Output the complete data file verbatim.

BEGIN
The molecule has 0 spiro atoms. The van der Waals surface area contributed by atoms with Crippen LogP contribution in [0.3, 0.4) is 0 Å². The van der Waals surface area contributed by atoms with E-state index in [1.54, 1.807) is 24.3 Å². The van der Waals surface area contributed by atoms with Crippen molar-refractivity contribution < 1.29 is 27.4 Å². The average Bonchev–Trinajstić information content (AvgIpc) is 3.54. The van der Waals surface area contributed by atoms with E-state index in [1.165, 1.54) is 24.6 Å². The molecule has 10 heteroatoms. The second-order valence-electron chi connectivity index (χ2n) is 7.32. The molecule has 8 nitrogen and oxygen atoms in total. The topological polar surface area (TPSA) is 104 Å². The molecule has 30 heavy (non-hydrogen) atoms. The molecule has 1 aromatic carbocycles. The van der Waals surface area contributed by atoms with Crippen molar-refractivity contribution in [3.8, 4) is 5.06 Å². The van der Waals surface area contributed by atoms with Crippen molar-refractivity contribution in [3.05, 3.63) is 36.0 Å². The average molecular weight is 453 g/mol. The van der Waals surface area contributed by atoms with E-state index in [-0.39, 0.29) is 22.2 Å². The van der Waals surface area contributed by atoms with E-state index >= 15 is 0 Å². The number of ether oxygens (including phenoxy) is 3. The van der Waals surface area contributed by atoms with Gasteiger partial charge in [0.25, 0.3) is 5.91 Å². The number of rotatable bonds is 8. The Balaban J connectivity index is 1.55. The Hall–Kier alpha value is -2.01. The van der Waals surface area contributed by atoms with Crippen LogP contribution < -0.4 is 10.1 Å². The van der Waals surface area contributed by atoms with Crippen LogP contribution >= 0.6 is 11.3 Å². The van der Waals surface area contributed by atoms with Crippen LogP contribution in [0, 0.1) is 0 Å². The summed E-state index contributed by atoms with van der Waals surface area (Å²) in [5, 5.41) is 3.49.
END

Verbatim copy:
The molecule has 0 spiro atoms. The van der Waals surface area contributed by atoms with Crippen LogP contribution in [0.3, 0.4) is 0 Å². The van der Waals surface area contributed by atoms with E-state index in [1.54, 1.807) is 24.3 Å². The van der Waals surface area contributed by atoms with Crippen molar-refractivity contribution < 1.29 is 27.4 Å². The average Bonchev–Trinajstić information content (AvgIpc) is 3.54. The van der Waals surface area contributed by atoms with E-state index in [1.165, 1.54) is 24.6 Å². The molecule has 10 heteroatoms. The second-order valence-electron chi connectivity index (χ2n) is 7.32. The molecule has 8 nitrogen and oxygen atoms in total. The topological polar surface area (TPSA) is 104 Å². The molecule has 30 heavy (non-hydrogen) atoms. The molecule has 1 aromatic carbocycles. The van der Waals surface area contributed by atoms with Crippen molar-refractivity contribution in [3.8, 4) is 5.06 Å². The van der Waals surface area contributed by atoms with Crippen molar-refractivity contribution in [3.05, 3.63) is 36.0 Å². The average molecular weight is 453 g/mol. The van der Waals surface area contributed by atoms with E-state index in [-0.39, 0.29) is 22.2 Å². The van der Waals surface area contributed by atoms with E-state index >= 15 is 0 Å². The number of ether oxygens (including phenoxy) is 3. The van der Waals surface area contributed by atoms with Gasteiger partial charge in [0.25, 0.3) is 5.91 Å². The number of rotatable bonds is 8. The Balaban J connectivity index is 1.55. The Hall–Kier alpha value is -2.01. The van der Waals surface area contributed by atoms with Crippen LogP contribution < -0.4 is 10.1 Å². The van der Waals surface area contributed by atoms with Crippen LogP contribution >= 0.6 is 11.3 Å². The van der Waals surface area contributed by atoms with Crippen LogP contribution in [0, 0.1) is 0 Å². The summed E-state index contributed by atoms with van der Waals surface area (Å²) in [5, 5.41) is 3.49.